Procedures were performed under general anesthesia, after obtaining appropriate procedural informed consent, by three attending pediatric interventional radiologists (L.E.B. with 11 years of post-training experience, J.W.M. with 25 years, and a now deceased third physician, not an author, who had over 30 years of experience). Most of the cases were performed using CT guidance with intermittent CT fluoroscopy on a 64-slice scanner (GE Healthcare Systems, Chicago, IL). Procedures performed more than 10 years ago were done in a similar manner on a 4-slice scanner from the same vendor. One physician used US and fluoroscopic guidance for disease that was exophytic from the vertebrae. In a typical case, CT guidance was used to access the ABC with a mixture of 14-gauge (G) Bonopty needles (AprioMed, Uppsala, Sweden) and 3.5-in. long 18-G spinal needles (BD, Franklin Lakes, NJ). The 14-G needles were needed to acquire biopsies or puncture dense sclerotic bone. During the first treatment, the walls of the cyst were scraped with a 15-G biopsy needle (Bonopty), which was positioned through the 14-G needle to aspirate a mixture of wall lining, septal material and cyst fluid contents for histological evaluation (Fig. 1). Usually, 10–15 mL of bloody fluid and debris is collected for histological evaluation. Often, the lesion is in free communication with the bloodstream and continued aspiration simply yields more and more blood.

Fig. 1
figure 1

Cross-sectional images from a 14-year-old boy (patient 9) with a C6 aneurysmal bone cyst (ABC). a Axial pre-treatment supine T1-W MR image following contrast administration shows a destructive and exophytic multilocular cystic mass replacing the right half of the C6 ring and surrounding the vertebral artery (arrow). b Axial supine CT image during biopsy and first treatment at the same level as (a) shows a 14-gauge (G) guiding needle (single arrow) through which passes a 15-G biopsy needle (double arrows). c Axial supine CT on the same date and at the same level as in (a and b) shows three separate needles within different portions of the ABC with doxycycline foam (appearing black from air in foam) throughout the different loculations of the lesion. d Diagnostic axial CT at same level 3 years after last treatment shows healing of the ABC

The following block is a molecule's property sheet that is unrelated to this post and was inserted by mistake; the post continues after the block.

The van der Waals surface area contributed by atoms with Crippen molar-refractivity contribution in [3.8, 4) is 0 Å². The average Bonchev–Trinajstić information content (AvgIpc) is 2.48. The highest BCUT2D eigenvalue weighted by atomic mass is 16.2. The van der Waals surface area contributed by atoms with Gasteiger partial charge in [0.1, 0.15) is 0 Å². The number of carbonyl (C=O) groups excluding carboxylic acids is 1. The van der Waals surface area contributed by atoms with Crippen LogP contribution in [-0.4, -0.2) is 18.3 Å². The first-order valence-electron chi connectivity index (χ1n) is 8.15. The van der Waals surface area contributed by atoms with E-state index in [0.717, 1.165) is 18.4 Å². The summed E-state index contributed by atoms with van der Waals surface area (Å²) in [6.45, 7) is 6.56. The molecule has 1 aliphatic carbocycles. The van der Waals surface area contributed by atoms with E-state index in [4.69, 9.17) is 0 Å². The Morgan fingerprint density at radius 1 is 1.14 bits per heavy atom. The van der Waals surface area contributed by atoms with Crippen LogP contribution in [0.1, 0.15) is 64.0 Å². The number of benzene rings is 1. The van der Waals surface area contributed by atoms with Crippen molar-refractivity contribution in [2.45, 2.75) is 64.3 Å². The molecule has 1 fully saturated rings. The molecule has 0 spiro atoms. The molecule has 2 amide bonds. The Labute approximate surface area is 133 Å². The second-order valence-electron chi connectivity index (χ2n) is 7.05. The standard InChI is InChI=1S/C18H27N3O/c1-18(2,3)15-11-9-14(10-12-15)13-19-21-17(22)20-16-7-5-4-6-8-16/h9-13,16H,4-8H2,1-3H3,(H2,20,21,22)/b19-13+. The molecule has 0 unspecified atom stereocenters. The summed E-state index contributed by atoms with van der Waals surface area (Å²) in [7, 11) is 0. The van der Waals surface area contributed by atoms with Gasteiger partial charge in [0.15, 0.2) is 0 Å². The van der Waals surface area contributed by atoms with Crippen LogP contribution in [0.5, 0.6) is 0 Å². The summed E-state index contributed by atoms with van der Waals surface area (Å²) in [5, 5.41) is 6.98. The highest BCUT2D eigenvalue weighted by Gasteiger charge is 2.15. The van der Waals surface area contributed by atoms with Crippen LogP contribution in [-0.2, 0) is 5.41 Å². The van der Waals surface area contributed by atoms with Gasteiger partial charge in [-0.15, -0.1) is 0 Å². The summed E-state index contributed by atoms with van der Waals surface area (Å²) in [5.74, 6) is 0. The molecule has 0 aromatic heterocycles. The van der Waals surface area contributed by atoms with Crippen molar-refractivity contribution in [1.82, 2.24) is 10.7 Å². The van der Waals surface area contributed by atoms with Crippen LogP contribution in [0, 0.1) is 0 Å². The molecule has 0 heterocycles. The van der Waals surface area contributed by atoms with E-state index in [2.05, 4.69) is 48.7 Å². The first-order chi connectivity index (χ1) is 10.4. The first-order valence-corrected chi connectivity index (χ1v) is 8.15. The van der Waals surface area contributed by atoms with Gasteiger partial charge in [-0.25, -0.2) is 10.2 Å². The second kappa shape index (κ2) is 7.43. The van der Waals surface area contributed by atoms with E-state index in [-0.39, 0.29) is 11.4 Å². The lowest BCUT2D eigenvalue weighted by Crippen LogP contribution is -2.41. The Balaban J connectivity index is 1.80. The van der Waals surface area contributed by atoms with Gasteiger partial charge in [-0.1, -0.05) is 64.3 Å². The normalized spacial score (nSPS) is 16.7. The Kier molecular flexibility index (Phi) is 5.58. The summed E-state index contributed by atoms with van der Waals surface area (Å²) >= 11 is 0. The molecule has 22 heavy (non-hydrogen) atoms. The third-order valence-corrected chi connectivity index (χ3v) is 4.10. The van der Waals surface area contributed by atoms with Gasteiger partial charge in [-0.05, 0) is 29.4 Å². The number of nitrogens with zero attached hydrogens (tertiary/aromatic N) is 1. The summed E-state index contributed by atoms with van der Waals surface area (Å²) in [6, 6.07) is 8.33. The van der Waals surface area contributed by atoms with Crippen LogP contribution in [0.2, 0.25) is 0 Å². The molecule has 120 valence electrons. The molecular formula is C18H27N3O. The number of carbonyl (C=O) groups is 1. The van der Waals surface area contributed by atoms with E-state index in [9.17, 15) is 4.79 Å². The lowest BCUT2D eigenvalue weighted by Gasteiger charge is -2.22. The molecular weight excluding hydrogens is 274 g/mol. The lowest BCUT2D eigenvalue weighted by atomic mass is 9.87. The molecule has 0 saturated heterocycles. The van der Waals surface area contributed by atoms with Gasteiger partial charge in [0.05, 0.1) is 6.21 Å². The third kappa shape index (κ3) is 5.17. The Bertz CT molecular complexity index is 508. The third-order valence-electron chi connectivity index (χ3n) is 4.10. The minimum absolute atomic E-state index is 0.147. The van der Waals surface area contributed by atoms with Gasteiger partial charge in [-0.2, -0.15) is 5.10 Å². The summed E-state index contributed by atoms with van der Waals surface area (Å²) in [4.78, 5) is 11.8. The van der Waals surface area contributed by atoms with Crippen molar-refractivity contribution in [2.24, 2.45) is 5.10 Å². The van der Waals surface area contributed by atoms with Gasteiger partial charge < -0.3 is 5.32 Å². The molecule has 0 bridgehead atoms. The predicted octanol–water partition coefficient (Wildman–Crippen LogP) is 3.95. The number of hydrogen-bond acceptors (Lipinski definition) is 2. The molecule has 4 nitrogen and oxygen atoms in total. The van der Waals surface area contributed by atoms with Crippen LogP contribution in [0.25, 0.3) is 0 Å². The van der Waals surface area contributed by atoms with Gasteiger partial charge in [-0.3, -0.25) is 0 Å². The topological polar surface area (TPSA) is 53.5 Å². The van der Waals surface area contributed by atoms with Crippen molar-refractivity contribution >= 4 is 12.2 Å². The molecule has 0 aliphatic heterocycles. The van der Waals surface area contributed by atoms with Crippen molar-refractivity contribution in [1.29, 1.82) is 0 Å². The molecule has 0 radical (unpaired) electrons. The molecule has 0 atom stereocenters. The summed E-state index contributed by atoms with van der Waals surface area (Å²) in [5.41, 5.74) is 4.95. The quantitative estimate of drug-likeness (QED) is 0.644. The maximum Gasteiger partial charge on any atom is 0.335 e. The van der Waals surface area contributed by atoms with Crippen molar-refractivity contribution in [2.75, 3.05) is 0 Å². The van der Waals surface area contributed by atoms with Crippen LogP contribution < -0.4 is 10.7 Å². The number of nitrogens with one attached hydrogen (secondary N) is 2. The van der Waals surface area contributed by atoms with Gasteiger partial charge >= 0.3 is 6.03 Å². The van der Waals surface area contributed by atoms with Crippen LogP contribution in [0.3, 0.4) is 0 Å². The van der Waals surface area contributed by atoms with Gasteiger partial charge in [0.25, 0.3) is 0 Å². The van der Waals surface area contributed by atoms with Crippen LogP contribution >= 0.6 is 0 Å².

After enough needles were placed to ensure adequate coverage of the usually multicystic lesions, less than 1 mL of contrast agent (Optiray 320; Guerbet, Princeton, NJ) diluted 1:1 with saline was injected into each needle to ensure safe placement of all needles. Once imaging showed good dispersal of contrast agent throughout the lesion and no dangerous extravasation, doxycycline biofoam was injected under intermittent CT guidance (Fig. 1). Using the technique previously described by Shiels and Mayerson [15], doxycycline (40 mg/mL in normal saline) was mixed, 1:1, with 25% human serum albumin (Grifols Therapeutics, Clayton, NC) and agitated, 1:1, with air to generate a stable biofoam with a final doxycycline concentration of 10 mg/mL. The biofoam is easily visible and monitored by CT or US because of the air it contains (Fig. 1). All injections employed double-needle injection technique to allow egress of pressure and cyst contents from the needles not being injected [19]. Hand-rolled Surgifoam pledgets (Ethicon, Somerville, NJ) were deployed through the 14-G needles as they were withdrawn to prevent back bleeding from bone puncture sites. Eighteen-gauge needles were simply removed with gentle manual pressure, usually for 2–3 min, at the sites until any bleeding ceased. Procedures were outpatient in nature with several days of pain medication prescribed when needed. Some of the patients were in soft cervical support collars before their procedures, primarily for pain relief. If they were in collars on arrival, they left in the same collars, but no new collars were added to the care of any patients after a procedure.

All patients were treated in a staged manner with treatments every 3 months until the symptoms had resolved and follow-up imaging showed (1) resolution of any fluid-filled cystic areas, (2) that the bone was sufficiently thick to allow normal physical activity and (3) that any remaining small unossified zones were filled with solid (usually fatty or fibrous) tissue rather than fluid (Fig. 1). In the more aggressive cases and at the discretion of the treating interventional radiologist, treatments are performed every 2 months until healing is clearly underway before switching to 3-month intervals. The decision of when to stop treatments can be difficult and nuanced, requiring an accurate assessment of both the images and the clinical situation. Once the last treatment is performed, our standard follow-up strategy is to have the patient imaged yearly with CT or MRI for 5 years, with shorter intervals in select patients.